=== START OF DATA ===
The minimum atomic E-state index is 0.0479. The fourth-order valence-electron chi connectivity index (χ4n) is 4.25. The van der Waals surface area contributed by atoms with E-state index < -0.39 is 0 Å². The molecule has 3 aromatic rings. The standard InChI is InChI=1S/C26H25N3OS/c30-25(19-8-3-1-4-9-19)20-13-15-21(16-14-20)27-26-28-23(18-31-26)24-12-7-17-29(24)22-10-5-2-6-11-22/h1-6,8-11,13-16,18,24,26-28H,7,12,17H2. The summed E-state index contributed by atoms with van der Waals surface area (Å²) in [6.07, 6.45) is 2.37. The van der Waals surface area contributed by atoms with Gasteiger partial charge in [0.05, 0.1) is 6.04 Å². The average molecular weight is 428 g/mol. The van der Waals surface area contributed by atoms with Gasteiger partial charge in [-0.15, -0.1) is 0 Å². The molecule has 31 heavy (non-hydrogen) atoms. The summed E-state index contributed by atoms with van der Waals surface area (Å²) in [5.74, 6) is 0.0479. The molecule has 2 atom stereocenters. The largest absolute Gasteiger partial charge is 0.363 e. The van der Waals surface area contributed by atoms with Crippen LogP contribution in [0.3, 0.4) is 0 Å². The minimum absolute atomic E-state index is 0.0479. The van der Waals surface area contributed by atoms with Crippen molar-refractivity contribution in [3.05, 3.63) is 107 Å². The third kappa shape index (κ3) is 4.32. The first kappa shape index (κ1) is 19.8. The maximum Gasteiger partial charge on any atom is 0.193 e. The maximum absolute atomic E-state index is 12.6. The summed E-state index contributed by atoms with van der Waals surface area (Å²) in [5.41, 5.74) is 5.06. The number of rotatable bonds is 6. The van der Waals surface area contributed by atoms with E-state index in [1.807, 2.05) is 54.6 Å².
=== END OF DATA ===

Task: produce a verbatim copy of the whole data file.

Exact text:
The minimum atomic E-state index is 0.0479. The fourth-order valence-electron chi connectivity index (χ4n) is 4.25. The van der Waals surface area contributed by atoms with E-state index < -0.39 is 0 Å². The molecule has 3 aromatic rings. The standard InChI is InChI=1S/C26H25N3OS/c30-25(19-8-3-1-4-9-19)20-13-15-21(16-14-20)27-26-28-23(18-31-26)24-12-7-17-29(24)22-10-5-2-6-11-22/h1-6,8-11,13-16,18,24,26-28H,7,12,17H2. The summed E-state index contributed by atoms with van der Waals surface area (Å²) in [6.07, 6.45) is 2.37. The van der Waals surface area contributed by atoms with Gasteiger partial charge in [0.05, 0.1) is 6.04 Å². The average molecular weight is 428 g/mol. The van der Waals surface area contributed by atoms with Gasteiger partial charge in [-0.15, -0.1) is 0 Å². The molecule has 31 heavy (non-hydrogen) atoms. The summed E-state index contributed by atoms with van der Waals surface area (Å²) in [5.74, 6) is 0.0479. The molecule has 2 atom stereocenters. The largest absolute Gasteiger partial charge is 0.363 e. The van der Waals surface area contributed by atoms with Crippen LogP contribution in [0.3, 0.4) is 0 Å². The minimum absolute atomic E-state index is 0.0479. The van der Waals surface area contributed by atoms with Crippen molar-refractivity contribution in [3.05, 3.63) is 107 Å². The third kappa shape index (κ3) is 4.32. The first kappa shape index (κ1) is 19.8. The maximum Gasteiger partial charge on any atom is 0.193 e. The maximum absolute atomic E-state index is 12.6. The summed E-state index contributed by atoms with van der Waals surface area (Å²) in [5.41, 5.74) is 5.06. The number of rotatable bonds is 6. The van der Waals surface area contributed by atoms with E-state index in [1.807, 2.05) is 54.6 Å².